“The European Commission [Wednesday] proposed spending €100 billion on research between 2021 and 2027 under its next continent-wide science funding program. That is less than some research groups had hoped for. Still, they say it is a good — but not great — opening bid in what are expected to be lengthy negotiations with the European Parliament and the European Union’s (E.U.’s) member states on a final spending plan…” (Rabesandratana, 5/2).
- Taiwanese Officials Fear Missing Deadline To Gain Invitation To World Health Assembly
Washington Free Beacon: Taiwan Unlikely to Overcome Chinese Roadblock to World’s Top Health Summit
“Taiwan is making a last-ditch appeal to the World Health Organization (WHO) to participate in its annual global health summit amid a concerted effort by China to block the island from admittance for the second year in a row. Despite the backing of key allies, including the United States, Taiwanese officials believe the effort is likely to fall short ahead of WHO’s May 7 deadline to issue invitations to the World Health Assembly (WHA)…” (Johnson, 5/3).
- Survey Examines Aid Sector Workers' Attitudes Toward Media Coverage Of Humanitarian Crises
IRIN: Mainstream media coverage of humanitarian crises falls short, new survey finds
“Mainstream media coverage of humanitarian crises is ‘selective, sporadic, simplistic, and partial,’ according to a new consumer survey. Respondents indicated widespread dissatisfaction with the quantity and quality of mainstream news coverage and highlighted a desire for more investigative reporting and scrutiny of the aid sector itself. The in-depth survey was conducted before the widely reported Oxfam U.K. sexual misconduct scandal by Dr. Martin Scott, a senior lecturer in media and international development at the University of East Anglia (UEA), and humanitarian news agency IRIN News…” (5/1).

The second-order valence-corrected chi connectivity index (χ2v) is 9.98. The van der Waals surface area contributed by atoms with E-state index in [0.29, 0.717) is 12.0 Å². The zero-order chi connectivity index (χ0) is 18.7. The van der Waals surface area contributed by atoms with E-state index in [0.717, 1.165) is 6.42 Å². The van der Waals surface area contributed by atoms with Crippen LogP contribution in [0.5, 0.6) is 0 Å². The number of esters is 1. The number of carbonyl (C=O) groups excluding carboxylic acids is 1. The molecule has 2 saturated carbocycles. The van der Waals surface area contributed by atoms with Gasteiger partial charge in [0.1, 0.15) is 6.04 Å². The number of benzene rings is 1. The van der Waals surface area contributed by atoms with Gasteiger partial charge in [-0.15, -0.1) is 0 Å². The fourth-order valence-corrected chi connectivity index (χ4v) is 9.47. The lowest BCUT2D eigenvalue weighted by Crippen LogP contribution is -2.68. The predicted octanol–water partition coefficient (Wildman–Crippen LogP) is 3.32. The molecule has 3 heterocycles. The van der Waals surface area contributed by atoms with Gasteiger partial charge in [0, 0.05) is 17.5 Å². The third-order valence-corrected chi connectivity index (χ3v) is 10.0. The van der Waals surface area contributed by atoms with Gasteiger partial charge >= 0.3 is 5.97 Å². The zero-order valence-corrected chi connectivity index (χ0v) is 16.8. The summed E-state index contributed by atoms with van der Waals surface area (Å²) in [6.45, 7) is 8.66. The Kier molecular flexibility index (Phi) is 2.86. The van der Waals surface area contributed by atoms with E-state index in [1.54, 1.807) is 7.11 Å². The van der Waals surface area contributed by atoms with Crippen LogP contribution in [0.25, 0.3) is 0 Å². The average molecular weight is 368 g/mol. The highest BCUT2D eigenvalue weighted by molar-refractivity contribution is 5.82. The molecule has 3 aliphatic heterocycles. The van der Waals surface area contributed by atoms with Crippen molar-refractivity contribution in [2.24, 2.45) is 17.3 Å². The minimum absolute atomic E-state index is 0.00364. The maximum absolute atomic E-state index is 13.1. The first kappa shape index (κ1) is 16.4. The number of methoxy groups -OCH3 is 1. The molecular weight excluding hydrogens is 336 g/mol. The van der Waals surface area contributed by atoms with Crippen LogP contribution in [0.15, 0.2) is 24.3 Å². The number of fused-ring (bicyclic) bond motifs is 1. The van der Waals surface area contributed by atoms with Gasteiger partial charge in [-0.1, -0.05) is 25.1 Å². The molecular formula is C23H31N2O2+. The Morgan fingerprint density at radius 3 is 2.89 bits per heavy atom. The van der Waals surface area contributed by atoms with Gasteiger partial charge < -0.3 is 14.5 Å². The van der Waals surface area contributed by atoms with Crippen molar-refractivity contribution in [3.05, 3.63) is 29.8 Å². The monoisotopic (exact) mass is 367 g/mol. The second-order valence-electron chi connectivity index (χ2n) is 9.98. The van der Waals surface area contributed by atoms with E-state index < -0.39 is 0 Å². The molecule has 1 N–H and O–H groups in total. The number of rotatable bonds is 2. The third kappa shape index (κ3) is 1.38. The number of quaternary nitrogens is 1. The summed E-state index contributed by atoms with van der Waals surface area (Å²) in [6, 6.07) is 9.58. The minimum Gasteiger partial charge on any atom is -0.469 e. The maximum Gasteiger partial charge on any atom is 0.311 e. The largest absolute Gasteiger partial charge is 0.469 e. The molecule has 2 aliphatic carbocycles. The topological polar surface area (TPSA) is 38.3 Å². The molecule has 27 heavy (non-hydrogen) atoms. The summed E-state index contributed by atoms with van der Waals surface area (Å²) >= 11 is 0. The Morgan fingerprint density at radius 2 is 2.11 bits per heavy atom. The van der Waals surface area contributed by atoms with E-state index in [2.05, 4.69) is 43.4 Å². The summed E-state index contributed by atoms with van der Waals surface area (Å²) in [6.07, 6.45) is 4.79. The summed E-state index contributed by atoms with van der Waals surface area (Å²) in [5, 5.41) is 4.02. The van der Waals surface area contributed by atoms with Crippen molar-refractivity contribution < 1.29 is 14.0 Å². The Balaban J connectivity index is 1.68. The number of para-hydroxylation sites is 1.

- More News In Global Health
Associated Press: Mothers a last line against outright famine in Yemen’s war (Michael, 5/3).
BioPharm International: Pandemic Fears Stoke Calls for New Vaccines and Global Health Initiatives (Wechsler, 5/2).
Global Health NOW: Fogarty’s 50 Years and New Frontiers (Myers, 5/2).
The Guardian: Uganda launches major vaccination drive as deadly cholera outbreak bites (Okiror, 5/3).
News Deeply: New Research Shows Cash Transfers Have Limited Impact on Malnutrition (Green, 5/2).
SciDev.Net: AI dengue prediction tool trialled in Asia, Latin America (Irwin, 5/2).
Thomson Reuters Foundation: New York takes lead on U.N. global goals reporting (Moloney, 5/2).
U.N. News: Vitamin A deficiency puts 140 million children at risk of illness and death — UNICEF (5/2).
Editorials and Opinions
- Taiwan Can Better Assist Countries In Achieving Universal Health Coverage If Allowed Observer Status At WHA
The Diplomat: Taiwan’s National Health Insurance: A Model for Universal Health Coverage
Chen Shih-Chung, minister of health and welfare for the Republic of China (Taiwan)
“…[W]e believe that Taiwan’s health care system can serve as a model for other countries. Taiwan has a constructive role to play in creating a robust global health network, and the best way to share our experience with other countries is through participation in the World Health Assembly and the WHO. … It is regrettable that political obstruction led to Taiwan being denied an invitation to the 70th WHA as an observer last year. … Taiwan remains committed to helping enhance regional and global disease prevention networks, and assisting other countries in overcoming their health care challenges. Against this backdrop, Taiwan seeks to participate in the 71st WHA this year in a professional and pragmatic way, as part of global efforts to realize the WHO’s vision of a seamless global disease prevention network. … We therefore urge the WHO and related parties to acknowledge Taiwan’s longstanding contributions to promoting human health worldwide, recognize the significance and legitimacy of Taiwan’s involvement as an observer in this year’s WHA. Because we believe that to achieve health for all, Taiwan can help” (5/2).
- Letter To Editor Expresses Disappointment Over El Salvador's Failure To Reform Abortion Law
New York Times: Letter to the editor: Abortion in El Salvador
John O’Brien, president of Catholics for Choice